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    You get the confidence from riding, pushing yourself a little bit, riding, pushing more and over time, you develop skills and trust in yourself. It helps to have someone who is a patient coach but you can figure it out for yourself, too. Another inmate, Neduro, has really good dirt skills videos you can find here: http://www.dualsportriding.com/
  8. Cuttle

    Cuttle me? what?

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    that, and it helps getting a bike that you don't mind dropping - seriously. Because you will drop it, more than once and as long as you wear the right gear it's really not a big deal (we all do that - in the dirt).
  9. Gitana

    Gitana A work in progress

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    Yup. If you're going to ride in the dirt, I cannot emphasize enough the importance of a pressure suit, quality knee pads, possibly bike shorts with hip armor, good pants, a dirt helmet (better ventilation) and quality boots. You can pretty much plan on spending about $1,000 to $1,500 to get kitted out for quality gear. Yes, you can get gear for less. But do not stint on boots or your pressure suit. And yes, I advise a pressure suit more than a roost deflector. Look at it as a long-term investment. You'll wear the stuff for years.

    Arai XD3 helmet on closeout $499
    Klim Dakar pants $275
    Gaerne G Midland boots $365
    RockGardn Flak Jacket pressure suit $160
    EVS knee pads $45
    Jersey $45
    Jacket $100

    And that's $1489.
  10. tuffstuff

    tuffstuff Livin' Life

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    I couldn't agree more. Thanks to cuttle for recommending the pressure suit I now wear and won't ride dirt without it. I also did not skimp on boots ... Far too important.
  11. Gota

    Gota Adventurer

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    Thanks ladies for the info.
    Hi Jayne I've been looking at your page you linked great info there thanks for that.
    Gitana thanks for the link to the dvd's will check them out.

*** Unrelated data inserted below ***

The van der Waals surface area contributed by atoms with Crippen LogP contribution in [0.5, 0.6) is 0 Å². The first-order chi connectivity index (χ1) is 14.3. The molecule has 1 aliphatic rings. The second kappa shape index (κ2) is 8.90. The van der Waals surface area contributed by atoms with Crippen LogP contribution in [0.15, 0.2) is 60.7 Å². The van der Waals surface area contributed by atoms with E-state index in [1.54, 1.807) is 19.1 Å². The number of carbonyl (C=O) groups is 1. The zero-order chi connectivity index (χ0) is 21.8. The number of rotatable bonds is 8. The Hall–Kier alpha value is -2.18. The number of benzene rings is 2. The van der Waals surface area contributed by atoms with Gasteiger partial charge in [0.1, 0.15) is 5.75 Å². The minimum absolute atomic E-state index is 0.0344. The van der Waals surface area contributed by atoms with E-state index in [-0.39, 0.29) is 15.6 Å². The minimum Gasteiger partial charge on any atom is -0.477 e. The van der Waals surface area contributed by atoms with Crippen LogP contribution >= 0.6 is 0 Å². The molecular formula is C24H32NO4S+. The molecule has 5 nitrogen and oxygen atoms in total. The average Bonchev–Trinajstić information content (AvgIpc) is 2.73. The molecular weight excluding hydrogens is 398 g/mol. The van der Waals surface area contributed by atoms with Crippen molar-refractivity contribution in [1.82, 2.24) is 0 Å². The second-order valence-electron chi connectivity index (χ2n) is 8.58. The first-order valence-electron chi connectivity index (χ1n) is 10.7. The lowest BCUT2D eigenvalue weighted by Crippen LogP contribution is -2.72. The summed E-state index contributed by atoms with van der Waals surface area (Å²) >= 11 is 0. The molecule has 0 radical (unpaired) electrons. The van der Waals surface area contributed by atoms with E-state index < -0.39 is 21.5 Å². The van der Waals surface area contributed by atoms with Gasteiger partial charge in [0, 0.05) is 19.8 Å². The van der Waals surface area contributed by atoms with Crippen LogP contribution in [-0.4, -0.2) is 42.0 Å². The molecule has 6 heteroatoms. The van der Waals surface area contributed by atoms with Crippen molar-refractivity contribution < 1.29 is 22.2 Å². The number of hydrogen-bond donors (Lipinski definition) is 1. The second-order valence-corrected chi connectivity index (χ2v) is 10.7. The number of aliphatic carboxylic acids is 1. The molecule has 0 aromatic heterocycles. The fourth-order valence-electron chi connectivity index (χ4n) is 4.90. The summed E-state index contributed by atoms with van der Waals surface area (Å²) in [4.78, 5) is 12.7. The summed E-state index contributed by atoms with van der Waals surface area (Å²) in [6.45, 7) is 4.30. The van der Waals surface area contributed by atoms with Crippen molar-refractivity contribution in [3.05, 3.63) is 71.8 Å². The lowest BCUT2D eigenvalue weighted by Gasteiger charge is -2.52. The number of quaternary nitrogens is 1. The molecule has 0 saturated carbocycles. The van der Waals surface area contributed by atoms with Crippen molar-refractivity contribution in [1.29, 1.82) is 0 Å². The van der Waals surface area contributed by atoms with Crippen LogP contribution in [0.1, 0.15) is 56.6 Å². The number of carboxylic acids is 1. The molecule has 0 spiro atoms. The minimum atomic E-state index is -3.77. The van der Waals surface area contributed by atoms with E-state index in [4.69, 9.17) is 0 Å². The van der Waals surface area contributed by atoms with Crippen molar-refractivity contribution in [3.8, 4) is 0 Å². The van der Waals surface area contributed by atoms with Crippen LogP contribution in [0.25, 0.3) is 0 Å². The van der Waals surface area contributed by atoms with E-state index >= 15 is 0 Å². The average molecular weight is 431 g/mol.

I am looking at getting new boots as my road ones probably don't give enough support and protection even for the blacktop.
    They have already split on the side and the soles are seperating from the boot itself and they aren't great for grip specially when you can't flatfoot the ground.
    I won't be doing any major off road just the odd track to a lookout etc or forestry track not quite the right bike for really major dirt adventures.
    But in time as my confidence builds and I am less paranoid about falling over things may change.
    Thanks again for your help and advice
  12. tankara fishing

    tankara fishing tierra encantada

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    Any other women out there who ride Triumph Tigers? I have the Roadie version (which I lowered a bit). Wonderful bike!
  13. Hewby

    Hewby Been here awhile

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    currently on the road, but I call Tassie home
    Confidence? I reckon the trick is just pretend you have it until you do. Wear good gear to protect yourself and instal crash bars on the bike ( and ride with empty panniers if you need) so if you drop the bike you don't break anything! I started out after getting my license at my parents place in Victoria, Australia and headed straight down to Tassie solo the next week. fun! Such a great state for riding! Now on a bigger bike doing alaska to Patagonia solo. The reason I got my license in the first place. Enjoy it. Good luck
  14. BigE_50

    BigE_50 Been here awhile